Carroll Shelby and the 2004 Ford Shelby Cobra concept (Photo via Mecum Auctions)

Unlike most concept cars, the Cobra is fully drivable. It’s powered by a 6.4-liter V-10, which, like the car itself, never made it to production. Other components were sourced from the Ford GT, which was undergoing development at the time.

Cobra creator Carroll Shelby gave the project his blessing, and drove the car for publicity photos (even doing some donuts), but he likely didn’t have much engineering input. Shelby’s involvement was symbolically important, though, as this marked the first time he’d worked with Ford since the glory days of the original Cobra in the 1960s.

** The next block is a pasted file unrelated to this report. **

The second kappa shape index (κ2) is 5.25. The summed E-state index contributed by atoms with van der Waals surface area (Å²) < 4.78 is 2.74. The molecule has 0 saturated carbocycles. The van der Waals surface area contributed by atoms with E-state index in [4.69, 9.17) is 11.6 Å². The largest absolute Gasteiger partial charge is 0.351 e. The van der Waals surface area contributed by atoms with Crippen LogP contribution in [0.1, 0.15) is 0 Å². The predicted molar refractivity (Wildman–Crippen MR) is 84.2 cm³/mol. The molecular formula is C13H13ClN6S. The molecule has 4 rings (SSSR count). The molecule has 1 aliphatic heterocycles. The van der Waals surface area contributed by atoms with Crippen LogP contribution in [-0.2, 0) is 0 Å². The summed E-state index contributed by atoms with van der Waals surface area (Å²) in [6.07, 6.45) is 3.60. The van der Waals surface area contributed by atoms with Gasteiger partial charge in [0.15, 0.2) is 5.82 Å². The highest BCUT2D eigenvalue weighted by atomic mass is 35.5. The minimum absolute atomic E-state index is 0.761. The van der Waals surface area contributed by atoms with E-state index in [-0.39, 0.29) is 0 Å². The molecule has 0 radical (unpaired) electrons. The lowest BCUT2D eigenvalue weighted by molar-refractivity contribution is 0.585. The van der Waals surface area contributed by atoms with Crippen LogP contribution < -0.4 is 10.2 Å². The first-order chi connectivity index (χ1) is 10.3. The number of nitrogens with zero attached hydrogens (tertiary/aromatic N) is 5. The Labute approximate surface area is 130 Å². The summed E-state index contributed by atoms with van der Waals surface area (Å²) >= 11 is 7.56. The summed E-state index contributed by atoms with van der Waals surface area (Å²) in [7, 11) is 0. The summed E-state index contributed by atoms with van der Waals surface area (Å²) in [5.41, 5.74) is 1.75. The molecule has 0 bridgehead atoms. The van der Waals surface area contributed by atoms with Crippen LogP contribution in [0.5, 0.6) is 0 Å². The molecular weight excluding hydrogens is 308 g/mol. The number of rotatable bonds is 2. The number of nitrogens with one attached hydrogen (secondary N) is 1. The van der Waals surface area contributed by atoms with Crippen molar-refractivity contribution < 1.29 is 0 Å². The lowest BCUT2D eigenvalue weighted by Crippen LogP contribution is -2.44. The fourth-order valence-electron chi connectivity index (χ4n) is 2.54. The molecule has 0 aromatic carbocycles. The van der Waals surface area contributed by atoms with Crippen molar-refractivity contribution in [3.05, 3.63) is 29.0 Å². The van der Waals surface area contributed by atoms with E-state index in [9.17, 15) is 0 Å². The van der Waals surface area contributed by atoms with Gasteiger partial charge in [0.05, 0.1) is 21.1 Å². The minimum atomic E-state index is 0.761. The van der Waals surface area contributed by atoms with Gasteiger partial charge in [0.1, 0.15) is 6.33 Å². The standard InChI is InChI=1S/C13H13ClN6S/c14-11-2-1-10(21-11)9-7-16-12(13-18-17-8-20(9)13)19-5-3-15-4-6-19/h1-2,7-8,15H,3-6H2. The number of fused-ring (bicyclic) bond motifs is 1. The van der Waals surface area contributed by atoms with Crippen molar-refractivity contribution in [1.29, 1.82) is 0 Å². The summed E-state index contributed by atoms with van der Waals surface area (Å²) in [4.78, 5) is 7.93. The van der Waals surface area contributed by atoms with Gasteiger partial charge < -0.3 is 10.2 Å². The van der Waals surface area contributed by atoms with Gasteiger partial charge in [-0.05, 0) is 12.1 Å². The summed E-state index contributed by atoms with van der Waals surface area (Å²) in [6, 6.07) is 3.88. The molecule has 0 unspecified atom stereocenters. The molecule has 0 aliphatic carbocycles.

Theodore paid $825,000 for the Cobra in 2017. Mecum doesn’t provide pre-auction estimates, but when Theodore and the Cobra appeared on Jay Leno’s Garage recently, car appraiser Donald Osborne said the Cobra was worth $1.5 million. The car isn’t street legal, however, and the auction listing notes that it must be sold to an out-of-state buyer, likely because of California emissions rules.

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2021 Ferrari 812 GTS prances into Jay Leno’s Garage

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2021 Ferrari 812 GTS on Jay Leno's Garage

After checking out the mid-engine Ferrari SF90 Stradale, Jay Leno switched to the front-engine 812 GTS for a recent episode of “Jay Leno’s Garage.”

The Ferrari 812 GTS is a convertible version of the 812 Superfast, sporting a retractable hardtop in place of the Superfast’s fixed roof. So it’s perfect for Leno’s Los Angeles locale.